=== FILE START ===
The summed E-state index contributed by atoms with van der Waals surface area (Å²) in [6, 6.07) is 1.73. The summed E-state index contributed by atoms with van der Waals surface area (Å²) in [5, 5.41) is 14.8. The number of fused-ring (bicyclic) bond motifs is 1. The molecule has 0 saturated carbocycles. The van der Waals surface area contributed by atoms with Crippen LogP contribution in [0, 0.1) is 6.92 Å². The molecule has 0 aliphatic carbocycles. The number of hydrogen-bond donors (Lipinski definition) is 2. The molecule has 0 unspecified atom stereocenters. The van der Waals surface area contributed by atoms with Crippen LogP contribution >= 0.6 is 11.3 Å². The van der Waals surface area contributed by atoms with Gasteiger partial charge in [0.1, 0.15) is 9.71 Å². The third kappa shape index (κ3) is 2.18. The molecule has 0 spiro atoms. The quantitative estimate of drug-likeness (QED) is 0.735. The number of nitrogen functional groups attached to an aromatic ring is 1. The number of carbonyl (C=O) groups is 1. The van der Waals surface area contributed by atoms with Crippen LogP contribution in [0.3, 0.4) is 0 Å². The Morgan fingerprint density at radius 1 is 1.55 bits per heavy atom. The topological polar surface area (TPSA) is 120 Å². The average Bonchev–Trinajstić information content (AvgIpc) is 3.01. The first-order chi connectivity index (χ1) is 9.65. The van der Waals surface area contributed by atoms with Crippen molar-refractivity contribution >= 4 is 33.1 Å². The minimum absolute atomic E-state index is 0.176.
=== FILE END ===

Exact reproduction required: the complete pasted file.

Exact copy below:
The summed E-state index contributed by atoms with van der Waals surface area (Å²) in [6, 6.07) is 1.73. The summed E-state index contributed by atoms with van der Waals surface area (Å²) in [5, 5.41) is 14.8. The number of fused-ring (bicyclic) bond motifs is 1. The molecule has 0 saturated carbocycles. The van der Waals surface area contributed by atoms with Crippen LogP contribution in [0, 0.1) is 6.92 Å². The molecule has 0 aliphatic carbocycles. The number of hydrogen-bond donors (Lipinski definition) is 2. The molecule has 0 unspecified atom stereocenters. The van der Waals surface area contributed by atoms with Crippen LogP contribution >= 0.6 is 11.3 Å². The van der Waals surface area contributed by atoms with Gasteiger partial charge in [0.1, 0.15) is 9.71 Å². The third kappa shape index (κ3) is 2.18. The molecule has 0 spiro atoms. The quantitative estimate of drug-likeness (QED) is 0.735. The number of nitrogen functional groups attached to an aromatic ring is 1. The number of carbonyl (C=O) groups is 1. The van der Waals surface area contributed by atoms with Crippen LogP contribution in [0.3, 0.4) is 0 Å². The Morgan fingerprint density at radius 1 is 1.55 bits per heavy atom. The topological polar surface area (TPSA) is 120 Å². The average Bonchev–Trinajstić information content (AvgIpc) is 3.01. The first-order chi connectivity index (χ1) is 9.65. The van der Waals surface area contributed by atoms with Crippen molar-refractivity contribution >= 4 is 33.1 Å². The minimum absolute atomic E-state index is 0.176.